June 09, 2011 | By Regan McMahon, Special to The Chronicle
San Francisco author Lynn Ponton knows that teenagers are prone to risky behavior. An adolescent psychiatrist and professor at UCSF, she has written two books on the subject: “The Romance of Risk: Why Teenagers Do the Things They Do” and “The Sex Lives of Teenagers: Revealing the Secret World of Adolescent Boys and Girls.”
But when Ponton wrote her first novel, “Métis: Mixed Blood Stories,” she focused on adolescents in her own family, digging into her roots among the Métis – descendants of Cree and Assiniboine Indian women who married French and Scottish men in Canada, formed a hybrid French Catholic and Indian culture and later fled Canada and intermarried with people in Wisconsin.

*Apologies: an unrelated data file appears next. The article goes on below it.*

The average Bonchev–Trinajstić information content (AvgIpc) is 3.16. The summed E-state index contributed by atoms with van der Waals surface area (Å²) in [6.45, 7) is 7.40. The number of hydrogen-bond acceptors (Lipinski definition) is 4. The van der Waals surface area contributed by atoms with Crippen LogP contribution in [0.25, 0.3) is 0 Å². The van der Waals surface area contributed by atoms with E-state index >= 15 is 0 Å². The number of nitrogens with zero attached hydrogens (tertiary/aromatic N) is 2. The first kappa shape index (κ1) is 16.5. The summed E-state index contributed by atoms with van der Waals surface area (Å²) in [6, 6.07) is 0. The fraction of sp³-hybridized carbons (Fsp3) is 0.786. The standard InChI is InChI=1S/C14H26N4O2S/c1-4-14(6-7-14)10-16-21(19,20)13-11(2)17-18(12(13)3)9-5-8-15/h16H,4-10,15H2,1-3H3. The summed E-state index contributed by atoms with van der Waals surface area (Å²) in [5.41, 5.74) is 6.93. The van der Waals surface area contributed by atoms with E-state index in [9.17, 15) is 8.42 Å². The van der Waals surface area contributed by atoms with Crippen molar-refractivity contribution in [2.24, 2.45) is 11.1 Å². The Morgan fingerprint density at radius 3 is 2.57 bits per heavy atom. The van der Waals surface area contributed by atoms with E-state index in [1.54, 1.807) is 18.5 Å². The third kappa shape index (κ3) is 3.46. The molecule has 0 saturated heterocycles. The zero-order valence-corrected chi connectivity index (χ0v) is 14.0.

Ponton, who grew up in Wheaton, Ill., outside Chicago, speaking a combination of French, Métis and English, is related to the Métis leader Louis Riel. Little known in the United States, Riel is a folk hero in Canada. He fought for Métis rights, led two resistance movements against the Canadian government, fled to exile in Montana and ultimately was executed in Canada for treason in 1885.
In “Métis,” Ponton portrays four family members of different generations at age 16. The characters are based on her father, grandmother, daughter (actually a composite of her two daughters, one a filmmaker, one a doctor who just graduated from UCSF) and herself.
Read this San Francisco Chronicle article.